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UN chief says attacks against civilians in Sudan could amount to 'war crimes, crimes against humanity'

The photo shows a popular market in Omdurman, Sudan. The market, which used to be crowded with customers and full of commodities, was targeted in the deadly conflict between the Sudanese Armed Forces (SAF) and the paramilitary Rapid Support Forces (RSF).

UN Secretary General Antonio Guterres says indiscriminate attacks against civilians in Sudan could amount to "war crimes and crimes against humanity," as the conflict between the Sudanese army and a rival paramilitary force has entered its second year.

"Indiscriminate attacks that are killing, injuring and terrorizing civilians could amount to war crimes and crimes against humanity," Guterres told reporters on Monday, while decrying the use of sexual violence against women and girls, and attacks on aid convoys.

The paramilitary Rapid Support Forces (RSF) has been fighting the army, led by Gen. Abdel Fattah Burhan, for control of the North African country since April 15 last year in a war that has killed tens of thousands of people and displaced nearly eight million amid warnings of famine.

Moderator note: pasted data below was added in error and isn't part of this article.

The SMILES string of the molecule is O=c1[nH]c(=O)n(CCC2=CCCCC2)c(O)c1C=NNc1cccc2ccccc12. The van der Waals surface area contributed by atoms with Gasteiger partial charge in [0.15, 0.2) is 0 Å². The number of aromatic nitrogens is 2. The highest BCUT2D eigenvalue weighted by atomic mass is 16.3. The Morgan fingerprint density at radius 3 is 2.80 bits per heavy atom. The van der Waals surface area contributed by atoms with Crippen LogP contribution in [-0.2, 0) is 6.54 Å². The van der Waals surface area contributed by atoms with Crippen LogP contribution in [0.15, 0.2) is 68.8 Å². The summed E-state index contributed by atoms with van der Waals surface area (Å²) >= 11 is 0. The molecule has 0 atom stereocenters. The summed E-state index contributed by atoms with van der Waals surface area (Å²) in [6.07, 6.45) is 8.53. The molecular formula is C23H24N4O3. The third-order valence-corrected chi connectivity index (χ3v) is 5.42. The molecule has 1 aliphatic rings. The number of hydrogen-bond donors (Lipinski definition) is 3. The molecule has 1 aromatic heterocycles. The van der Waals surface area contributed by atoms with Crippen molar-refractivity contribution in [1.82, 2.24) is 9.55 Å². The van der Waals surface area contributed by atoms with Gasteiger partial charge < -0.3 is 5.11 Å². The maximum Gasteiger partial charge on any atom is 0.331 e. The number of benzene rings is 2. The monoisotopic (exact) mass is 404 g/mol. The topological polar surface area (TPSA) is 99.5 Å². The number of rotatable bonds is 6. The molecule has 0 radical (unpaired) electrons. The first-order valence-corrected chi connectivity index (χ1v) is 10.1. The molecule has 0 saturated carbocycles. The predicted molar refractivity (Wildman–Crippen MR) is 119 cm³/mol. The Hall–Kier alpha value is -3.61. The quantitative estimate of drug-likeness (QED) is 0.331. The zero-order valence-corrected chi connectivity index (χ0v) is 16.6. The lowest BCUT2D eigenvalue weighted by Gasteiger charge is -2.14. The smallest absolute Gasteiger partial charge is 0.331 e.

The UN chief also reiterated his concerns about reports of escalating violence in El-Fasher, the last state capital not under RSF control in the western region of Darfur.

"Over the weekend, RSF-affiliated militias attacked and burnt villages west of the city -- leading to widespread new displacement" and fears that the city's only water source could be overtaken, Guterres said, adding, "Fighting continued today on the outskirts of El-Fasher."

"Let me be clear:  Any attack on El-Fasher would be devastating for civilians and could lead to full-blown intercommunal conflict across Darfur," Guterres emphasized.

He warned that such an attack on the major regional hub for humanitarian aid would also upend aid operations in an area "already on the brink of famine."

That comes as the United Nations Office for the Coordination of Humanitarian Affairs (OCHA) has warned that at least 37 percent of Sudan’s 49 million population are facing high levels of acute food insecurity.

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